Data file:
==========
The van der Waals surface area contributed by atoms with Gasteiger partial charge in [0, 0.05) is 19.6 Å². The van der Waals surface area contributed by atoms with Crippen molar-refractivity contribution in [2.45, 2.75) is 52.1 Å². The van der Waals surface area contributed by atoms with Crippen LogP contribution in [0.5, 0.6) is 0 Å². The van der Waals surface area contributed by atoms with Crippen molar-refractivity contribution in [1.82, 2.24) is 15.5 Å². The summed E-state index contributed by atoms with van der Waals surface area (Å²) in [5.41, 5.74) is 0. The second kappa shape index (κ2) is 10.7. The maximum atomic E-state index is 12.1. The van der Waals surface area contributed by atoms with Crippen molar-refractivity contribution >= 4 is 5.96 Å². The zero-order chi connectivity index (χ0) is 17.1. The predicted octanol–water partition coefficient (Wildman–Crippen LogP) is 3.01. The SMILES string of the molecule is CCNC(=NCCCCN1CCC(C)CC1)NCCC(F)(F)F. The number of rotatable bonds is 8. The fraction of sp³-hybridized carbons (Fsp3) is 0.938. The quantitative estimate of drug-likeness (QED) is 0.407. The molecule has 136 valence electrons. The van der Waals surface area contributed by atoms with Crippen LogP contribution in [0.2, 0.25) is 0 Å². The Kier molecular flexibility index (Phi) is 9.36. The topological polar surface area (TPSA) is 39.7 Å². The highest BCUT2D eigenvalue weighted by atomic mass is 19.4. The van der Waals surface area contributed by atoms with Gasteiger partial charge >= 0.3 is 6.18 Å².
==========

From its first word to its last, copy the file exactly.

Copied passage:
The van der Waals surface area contributed by atoms with Gasteiger partial charge in [0, 0.05) is 19.6 Å². The van der Waals surface area contributed by atoms with Crippen molar-refractivity contribution in [2.45, 2.75) is 52.1 Å². The van der Waals surface area contributed by atoms with Crippen LogP contribution in [0.5, 0.6) is 0 Å². The van der Waals surface area contributed by atoms with Crippen molar-refractivity contribution in [1.82, 2.24) is 15.5 Å². The summed E-state index contributed by atoms with van der Waals surface area (Å²) in [5.41, 5.74) is 0. The second kappa shape index (κ2) is 10.7. The maximum atomic E-state index is 12.1. The van der Waals surface area contributed by atoms with Crippen molar-refractivity contribution >= 4 is 5.96 Å². The zero-order chi connectivity index (χ0) is 17.1. The predicted octanol–water partition coefficient (Wildman–Crippen LogP) is 3.01. The SMILES string of the molecule is CCNC(=NCCCCN1CCC(C)CC1)NCCC(F)(F)F. The number of rotatable bonds is 8. The fraction of sp³-hybridized carbons (Fsp3) is 0.938. The quantitative estimate of drug-likeness (QED) is 0.407. The molecule has 136 valence electrons. The van der Waals surface area contributed by atoms with Crippen LogP contribution in [0.2, 0.25) is 0 Å². The Kier molecular flexibility index (Phi) is 9.36. The topological polar surface area (TPSA) is 39.7 Å². The highest BCUT2D eigenvalue weighted by atomic mass is 19.4. The van der Waals surface area contributed by atoms with Gasteiger partial charge >= 0.3 is 6.18 Å².